The Role of Evolution
Whatever is done from love always occurs beyond good and evil.
— Beyond Good and Evil, Friedrich Nietzsche
Darwin proposed that evolution proceeded by both natural selection and sexual selection. The tenets of natural selection have been exhaustively studied for more than a century, and we assume the reader has at least a passing acquaintance with this subject. In contrast, the formal study of evolution driven by sexual selection, especially in humans, has been virtually ignored, possibly due to social prudery with respect to the subject of sex. Sex is a messy business after all. The result of such research could be personally unsettling and socially risky.
Nevertheless, the problem of “sex” remains.
Why sex evolved is especially problematic.1 It turns out that attempting to explain mating behavior simply by means of survival is too naive, resulting in theories showing that asexual reproduction is more advantageous. Clearly, such theories are in error! Thus Darwin’s distinction between natural selection and sexual selection must be reconsidered.
Our interest in the “why” of sex results from curiosity, whether or not our experience and observation of the courtship and mating behavior of a wide variety of women support the tenets of evolutionary psychology in general, and sexual selection in particular.
Furthermore, we see no hard distinction between the biological and the psychological aspects of the human being, but we consider them both as expressions of a whole. If you, the reader, are mystified in the matter of female relationships, some of the material we present in this book may seem to you to be very far from reality. However, when you observe the principles in action, you will begin to understand that female behavior and female psychology are both perfectly understandable.
This chapter will help you to understand some of the foundational psychological principles upon which male-female relationships are played out on a more biological and behavioral level in real life. These principles help explain a wide range of female behavior we discuss through the book. We’ll start with sexual selection, then discuss evolutionary psychology, and close with some important points about altruism and selfishness as defined from an evolutionary perspective.
1The “how” of sex, that swapping of genetic material, is well-understood.
Selection refers to heritable traits that remain in — and have spread through — a population, because those traits served to increase the rate of reproduction of the organisms embodying those traits. Heritability refers to genetically-determined traits, which vary in their expression within a population. For example, we will refer to the female’s manipulative skills, her degree of sexual desire, her mate-selecting skills, and so on. Variation refers to a state in which there exists a variety of genetically determined traits within a population.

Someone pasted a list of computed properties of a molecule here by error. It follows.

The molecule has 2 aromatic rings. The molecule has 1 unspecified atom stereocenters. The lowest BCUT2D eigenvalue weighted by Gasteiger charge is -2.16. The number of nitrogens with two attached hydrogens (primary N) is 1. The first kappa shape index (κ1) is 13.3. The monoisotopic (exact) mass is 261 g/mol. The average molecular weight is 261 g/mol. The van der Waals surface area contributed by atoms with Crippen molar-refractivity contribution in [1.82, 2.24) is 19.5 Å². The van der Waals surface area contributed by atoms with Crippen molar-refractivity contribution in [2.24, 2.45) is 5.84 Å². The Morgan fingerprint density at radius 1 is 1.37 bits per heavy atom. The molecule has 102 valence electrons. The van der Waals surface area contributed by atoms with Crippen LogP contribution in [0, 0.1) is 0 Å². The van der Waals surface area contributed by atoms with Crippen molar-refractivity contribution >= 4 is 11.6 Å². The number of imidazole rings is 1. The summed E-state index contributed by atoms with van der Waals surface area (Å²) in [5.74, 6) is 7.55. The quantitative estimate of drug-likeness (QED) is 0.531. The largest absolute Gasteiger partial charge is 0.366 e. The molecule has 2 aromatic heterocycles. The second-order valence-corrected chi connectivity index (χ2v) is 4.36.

Sexual Selection can be divided into two main categories: intersexual selection, representing choices made with the opposite sex, and intra-sexual selection, representing choices made with respect to competition with the same sex.
Inter-sexual selection refers to the traits that one sex generally prefers in the opposite sex, such as leadership qualities, big muscles, impudence, aggressive behavior, and so on. (See Chapter 19, “Male Qualities Attractive to Women” for some practical tips on how to cultivate some of these key attributes within yourself). For example, a woman of a lower social level can easily identify survival with the skills for physical work at home, and she therefore may prefer a man who posesses good skills for physical labour. A woman of a higher social level, on the other hand, may identify survival more with leadership qualities and impudence, and therefore may prefer a man who is able to put himself in the position of being the leader of other men.
Intra-sexual selection refers to competition occurring among the members of the same sex for mating access to the opposite sex. For example, it has been observed that a woman’s sexual arousal can increase when she becomes aware that she is in the presence of a man who is sexually attractive to women in general. In other words, men who are successful with women tend to naturally attract more women to them merely as a result of their being attractive to other women. What is happening in this case is that the female evolutionary system has detected the man as being fitter for survival, and the female consequently reacts with increased sexual desire.